Even after statewide frost warnings, our garden, while looking dry and exhausted in many areas, continues to perform, offering raspberries and blueberries, peppers, a few lingering squashes and cucumbers. Beans and tomatoes have been pulled and consigned to the compost, onions and potatoes put away, and it’s time – make that past time — to move outdoor plants inside. Ideally, if you were looking to save herbs and geraniums, they’d be toast by now, but it’s been so warm that it was only a week ago that I decided to invite them inside.

I wasn’t planning to save any herb plants, but they saved themselves. A few weeks ago I had trimmed up some leggy basil plants and stuck the stems in a Mason jar of water on the kitchen windowsill where they’d be handy. The stems immediately began to put out roots, just begging to be potted up, so I obliged them. Earlier this summer I’d wisely tucked away a big bag of potting soil in the corner of the porch where my basket of garden tools resides, along with an assortment of pots, so it was no work at all to step out the door, fill some pots and tuck a few basil stems in each before returning them to the windowsill as the start of an indoor herb garden. Since the pots and soil were already there, there was no excuse to not bring in a clump of chives as well. If you have an established chive plant, pick a dry day and dig a clump with a garden fork, shaking off as much soil as possible. As chives are made up of clumps of elongated bulbs, use your hands or the fork to pry off a few of these to pot up, then replant the remainder of the clusters of bulbs back into the garden to die back and rest over winter. Place the smaller sections into your pots of soil, cut back the existing tired foliage and water well. Put them next to your basil on that sunny windowsill, water them occasionally and you’ll find that they’ll soon sprout new leaves. Once the new shoots are around 4 inches tall, start harvesting and keep doing this to ensure a continuous supply.

Last year I didn’t save any of my geranium plants, which was pure foolishness, as it’s so simple and economical to bring them back, rather than replace them each year. Like having money in the bank, as they say. A week ago, I brought a couple of already-potted plants onto the porch. I hosed them down and trimmed them back by a third or so, and set them in a cool room where they’ll get direct sun. You can also dig up healthy plants, cut them back, and transplant them into containers. Usually by February geraniums begin to bloom again and, since they tend to grow a bit leggy, the shoot tips of all these plants may need pinching once or twice during the winter to promote branching and prevent weak growth. Before planting them outside in spring, fertilize lightly. Plants that you’ve saved and kept in containers over the winter are typically larger than most geraniums sold in the spring. This also gives you a head start on blooms for next year’s garden.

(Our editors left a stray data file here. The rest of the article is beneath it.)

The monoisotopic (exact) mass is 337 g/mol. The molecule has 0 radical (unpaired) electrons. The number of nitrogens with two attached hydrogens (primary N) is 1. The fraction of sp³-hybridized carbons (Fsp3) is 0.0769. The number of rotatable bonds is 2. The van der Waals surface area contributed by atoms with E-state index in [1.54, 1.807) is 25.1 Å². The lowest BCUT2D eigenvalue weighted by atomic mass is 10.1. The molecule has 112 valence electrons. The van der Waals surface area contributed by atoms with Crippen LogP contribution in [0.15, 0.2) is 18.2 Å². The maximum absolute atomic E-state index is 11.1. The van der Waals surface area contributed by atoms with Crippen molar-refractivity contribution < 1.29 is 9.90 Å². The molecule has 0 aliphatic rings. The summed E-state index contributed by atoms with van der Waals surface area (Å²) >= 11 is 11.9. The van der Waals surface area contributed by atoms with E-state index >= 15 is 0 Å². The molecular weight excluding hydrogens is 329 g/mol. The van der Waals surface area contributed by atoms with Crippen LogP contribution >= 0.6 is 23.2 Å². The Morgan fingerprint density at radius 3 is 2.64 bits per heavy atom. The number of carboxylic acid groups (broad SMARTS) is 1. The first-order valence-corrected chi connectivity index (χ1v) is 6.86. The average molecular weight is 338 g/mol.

If you don’t want to fuss with shorn geraniums during winter, you can store them in the same way you’d store tender bulbs and tubers such as dahlias and gladiolas, as all of these plants need to be stored under similar conditions. Geraniums, unlike many annual flowers, have the ability to survive for most of the winter without soil. If properly stored, they can resist extended dry periods due to their thick, succulent-like stems. To overwinter geraniums in dormant storage, dig up the entire plant before frost and gently shake the soil from the roots. Place the plants inside open paper bags or hang them upside-down from the rafters in a cool, dark location for the winter. Ideally, the temperature should be between 45 and 50 degrees. Two or three times during the winter, take the plants out of the bags or down from the rafters and soak the roots in water for a couple hours. At this time, inspect the stems. While most of the leaves will have died and fallen off, the stems should remain firm and solid. Discard any shriveled stems, since those plants will most likely die. Pot up the remaining healthy dormant geraniums in containers in late March or early April. Water plants thoroughly and cut back the dead stem tips. Place potted plants in a sunny window to initiate new growth. It often takes several weeks for plants to initiate growth after dormant storage.